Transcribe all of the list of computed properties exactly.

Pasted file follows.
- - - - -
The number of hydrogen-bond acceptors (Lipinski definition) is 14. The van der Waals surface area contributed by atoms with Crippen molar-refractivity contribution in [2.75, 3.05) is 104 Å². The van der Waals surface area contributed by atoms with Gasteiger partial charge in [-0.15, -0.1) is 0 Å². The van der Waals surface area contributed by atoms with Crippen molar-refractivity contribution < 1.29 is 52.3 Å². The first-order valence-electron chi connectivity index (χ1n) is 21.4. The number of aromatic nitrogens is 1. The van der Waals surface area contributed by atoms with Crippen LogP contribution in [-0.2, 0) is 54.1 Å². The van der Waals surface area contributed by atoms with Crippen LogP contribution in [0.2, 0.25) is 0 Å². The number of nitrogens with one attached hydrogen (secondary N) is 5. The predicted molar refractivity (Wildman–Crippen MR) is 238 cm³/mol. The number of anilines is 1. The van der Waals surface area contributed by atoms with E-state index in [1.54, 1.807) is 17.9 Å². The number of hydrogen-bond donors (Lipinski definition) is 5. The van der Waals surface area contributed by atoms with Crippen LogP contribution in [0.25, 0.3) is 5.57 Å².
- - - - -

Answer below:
The number of hydrogen-bond acceptors (Lipinski definition) is 14. The van der Waals surface area contributed by atoms with Crippen molar-refractivity contribution in [2.75, 3.05) is 104 Å². The van der Waals surface area contributed by atoms with Gasteiger partial charge in [-0.15, -0.1) is 0 Å². The van der Waals surface area contributed by atoms with Crippen molar-refractivity contribution < 1.29 is 52.3 Å². The first-order valence-electron chi connectivity index (χ1n) is 21.4. The number of aromatic nitrogens is 1. The van der Waals surface area contributed by atoms with Crippen LogP contribution in [-0.2, 0) is 54.1 Å². The van der Waals surface area contributed by atoms with Crippen LogP contribution in [0.2, 0.25) is 0 Å². The number of nitrogens with one attached hydrogen (secondary N) is 5. The predicted molar refractivity (Wildman–Crippen MR) is 238 cm³/mol. The number of anilines is 1. The van der Waals surface area contributed by atoms with E-state index in [1.54, 1.807) is 17.9 Å². The number of hydrogen-bond donors (Lipinski definition) is 5. The van der Waals surface area contributed by atoms with Crippen LogP contribution in [0.25, 0.3) is 5.57 Å².